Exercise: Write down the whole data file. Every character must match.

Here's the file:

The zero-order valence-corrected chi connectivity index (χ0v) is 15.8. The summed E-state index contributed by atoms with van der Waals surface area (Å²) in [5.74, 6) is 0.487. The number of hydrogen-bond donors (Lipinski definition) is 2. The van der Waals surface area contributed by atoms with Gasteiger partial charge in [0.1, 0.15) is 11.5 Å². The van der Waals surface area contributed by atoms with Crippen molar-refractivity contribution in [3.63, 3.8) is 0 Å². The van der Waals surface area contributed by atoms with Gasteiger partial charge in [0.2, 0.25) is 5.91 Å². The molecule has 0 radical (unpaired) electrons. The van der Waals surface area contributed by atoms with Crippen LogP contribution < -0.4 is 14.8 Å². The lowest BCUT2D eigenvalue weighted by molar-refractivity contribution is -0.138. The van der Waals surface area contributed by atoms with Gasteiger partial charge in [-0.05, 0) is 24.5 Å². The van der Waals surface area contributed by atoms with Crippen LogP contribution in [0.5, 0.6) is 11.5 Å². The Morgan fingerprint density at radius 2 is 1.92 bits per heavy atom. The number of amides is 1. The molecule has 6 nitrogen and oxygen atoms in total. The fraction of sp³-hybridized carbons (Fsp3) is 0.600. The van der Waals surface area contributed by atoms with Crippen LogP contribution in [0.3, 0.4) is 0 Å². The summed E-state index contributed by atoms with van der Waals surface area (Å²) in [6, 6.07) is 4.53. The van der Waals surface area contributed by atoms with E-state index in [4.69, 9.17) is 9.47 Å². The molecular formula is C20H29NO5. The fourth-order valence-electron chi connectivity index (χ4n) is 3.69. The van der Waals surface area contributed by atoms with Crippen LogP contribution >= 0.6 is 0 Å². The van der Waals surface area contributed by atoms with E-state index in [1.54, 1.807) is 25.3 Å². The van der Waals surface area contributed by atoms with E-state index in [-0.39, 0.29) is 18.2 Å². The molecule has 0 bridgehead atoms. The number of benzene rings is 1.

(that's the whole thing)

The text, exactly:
The zero-order valence-corrected chi connectivity index (χ0v) is 15.8. The summed E-state index contributed by atoms with van der Waals surface area (Å²) in [5.74, 6) is 0.487. The number of hydrogen-bond donors (Lipinski definition) is 2. The van der Waals surface area contributed by atoms with Gasteiger partial charge in [0.1, 0.15) is 11.5 Å². The van der Waals surface area contributed by atoms with Crippen molar-refractivity contribution in [3.63, 3.8) is 0 Å². The van der Waals surface area contributed by atoms with Gasteiger partial charge in [0.2, 0.25) is 5.91 Å². The molecule has 0 radical (unpaired) electrons. The van der Waals surface area contributed by atoms with Crippen LogP contribution < -0.4 is 14.8 Å². The lowest BCUT2D eigenvalue weighted by molar-refractivity contribution is -0.138. The van der Waals surface area contributed by atoms with Gasteiger partial charge in [-0.05, 0) is 24.5 Å². The van der Waals surface area contributed by atoms with Crippen LogP contribution in [0.5, 0.6) is 11.5 Å². The Morgan fingerprint density at radius 2 is 1.92 bits per heavy atom. The number of amides is 1. The molecule has 6 nitrogen and oxygen atoms in total. The fraction of sp³-hybridized carbons (Fsp3) is 0.600. The van der Waals surface area contributed by atoms with Crippen LogP contribution in [0.3, 0.4) is 0 Å². The summed E-state index contributed by atoms with van der Waals surface area (Å²) in [6, 6.07) is 4.53. The van der Waals surface area contributed by atoms with E-state index in [4.69, 9.17) is 9.47 Å². The molecular formula is C20H29NO5. The fourth-order valence-electron chi connectivity index (χ4n) is 3.69. The van der Waals surface area contributed by atoms with Crippen LogP contribution >= 0.6 is 0 Å². The van der Waals surface area contributed by atoms with E-state index in [1.54, 1.807) is 25.3 Å². The van der Waals surface area contributed by atoms with E-state index in [-0.39, 0.29) is 18.2 Å². The molecule has 0 bridgehead atoms. The number of benzene rings is 1.